& The Arecibo detection of the coolest radio-flaring brown dwarf. Astrophys. J. 747, L22–L25 (2012)

  12. 12.

    et al. Periodic optical variability of radio-detected ultracool dwarfs. Astrophys. J. 779, 101–122 (2013)

  13. 13.

    et al. Optical variability of the ultracool dwarf TVLM 513–46546: evidence for inhomogeneous dust clouds. Mon. Not. R. Astron. Soc. 391, L88–L92 (2008)

  14. 14.

    et al. Simultaneous multiwavelength observations of magnetic activity in ultracool dwarfs. I. The complex behavior of the M8.5 dwarf TVLM 513–46546. Astrophys. J. 673, 1080–1087 (2008)

  15. 15.

    , & Trends in ultracool dwarf magnetism. I. X-ray suppression and radio enhancement. Astrophys. J. 785, 9–28 (2014)

  16. 16.

    & A volume-limited sample of 63 M7–M9.5 dwarfs. II. Activity, magnetism, and the fade of the rotation-dominated dynamo. Astrophys. J. 710, 924–935 (2010)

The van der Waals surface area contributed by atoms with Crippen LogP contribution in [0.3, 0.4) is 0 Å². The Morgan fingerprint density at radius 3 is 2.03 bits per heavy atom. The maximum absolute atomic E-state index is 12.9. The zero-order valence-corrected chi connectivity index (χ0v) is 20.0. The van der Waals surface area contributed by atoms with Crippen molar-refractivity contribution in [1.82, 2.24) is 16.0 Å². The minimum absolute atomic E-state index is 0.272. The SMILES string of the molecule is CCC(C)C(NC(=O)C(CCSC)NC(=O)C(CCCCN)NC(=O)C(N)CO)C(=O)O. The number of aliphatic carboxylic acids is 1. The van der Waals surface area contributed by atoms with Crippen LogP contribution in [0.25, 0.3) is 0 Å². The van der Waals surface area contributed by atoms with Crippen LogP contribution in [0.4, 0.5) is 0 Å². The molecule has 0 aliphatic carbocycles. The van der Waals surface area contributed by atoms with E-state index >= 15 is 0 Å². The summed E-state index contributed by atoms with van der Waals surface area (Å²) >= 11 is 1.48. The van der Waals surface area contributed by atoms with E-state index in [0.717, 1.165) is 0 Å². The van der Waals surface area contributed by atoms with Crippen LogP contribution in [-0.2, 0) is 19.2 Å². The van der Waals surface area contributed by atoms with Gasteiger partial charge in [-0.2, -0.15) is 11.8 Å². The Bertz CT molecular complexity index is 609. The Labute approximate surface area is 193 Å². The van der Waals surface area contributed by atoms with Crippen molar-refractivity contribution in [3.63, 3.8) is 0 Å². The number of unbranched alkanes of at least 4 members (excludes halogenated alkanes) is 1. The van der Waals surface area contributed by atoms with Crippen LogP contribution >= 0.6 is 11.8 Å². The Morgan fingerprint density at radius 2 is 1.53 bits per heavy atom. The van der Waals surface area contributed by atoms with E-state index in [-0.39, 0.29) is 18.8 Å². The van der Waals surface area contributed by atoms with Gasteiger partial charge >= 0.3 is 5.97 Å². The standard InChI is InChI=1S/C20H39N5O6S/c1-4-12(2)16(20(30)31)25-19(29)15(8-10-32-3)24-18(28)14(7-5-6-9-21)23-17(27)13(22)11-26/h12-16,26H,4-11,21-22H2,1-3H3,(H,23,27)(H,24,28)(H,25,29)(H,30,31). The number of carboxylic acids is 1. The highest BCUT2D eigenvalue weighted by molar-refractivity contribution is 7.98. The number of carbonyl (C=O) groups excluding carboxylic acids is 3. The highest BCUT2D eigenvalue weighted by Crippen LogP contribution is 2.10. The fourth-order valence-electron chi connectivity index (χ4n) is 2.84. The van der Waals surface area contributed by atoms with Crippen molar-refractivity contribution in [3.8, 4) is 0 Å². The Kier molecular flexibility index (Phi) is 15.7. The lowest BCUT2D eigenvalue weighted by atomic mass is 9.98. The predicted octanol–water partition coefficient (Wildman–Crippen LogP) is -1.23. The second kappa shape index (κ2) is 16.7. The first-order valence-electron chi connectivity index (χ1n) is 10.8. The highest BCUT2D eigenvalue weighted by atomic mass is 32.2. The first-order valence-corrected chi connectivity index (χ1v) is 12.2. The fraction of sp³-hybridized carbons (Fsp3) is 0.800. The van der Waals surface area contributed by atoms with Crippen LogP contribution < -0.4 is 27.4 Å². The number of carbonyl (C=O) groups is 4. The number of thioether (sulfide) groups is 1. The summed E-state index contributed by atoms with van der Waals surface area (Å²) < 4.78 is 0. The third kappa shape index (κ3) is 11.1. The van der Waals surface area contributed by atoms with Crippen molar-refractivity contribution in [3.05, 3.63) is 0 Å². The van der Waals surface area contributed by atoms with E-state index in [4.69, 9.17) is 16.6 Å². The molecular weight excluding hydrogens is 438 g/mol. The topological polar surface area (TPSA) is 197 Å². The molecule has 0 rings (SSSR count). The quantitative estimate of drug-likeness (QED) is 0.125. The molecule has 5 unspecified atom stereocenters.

17. 17.

    The Observation and Analysis of Stellar Photospheres 3rd edn, Ch. 18 (Cambridge Univ. Press, 2005)

  18. 18.

    Plasma interactions of exoplanets with their parent star and associated radio emissions. Planet. Space Sci. 55, 598–617 (2007)

  19. 19.

    & Non-thermal excitation and ionization of hydrogen in solar flares. II—Effects on the temperature minimum region energy balance and white light flares. Astron. Astrophys. 174, 270–274 (1987)

  20. 20.

    , , & The spectra of T dwarfs. II. Red optical data. Astrophys. J. 594, 510–524 (2003)

  21. 21.

    , , & Photometric variability of the T2.5 brown dwarf SIMP J013656.5+093347: evidence for evolving weather patterns. Astrophys. J. 701, 1534–1539 (2009)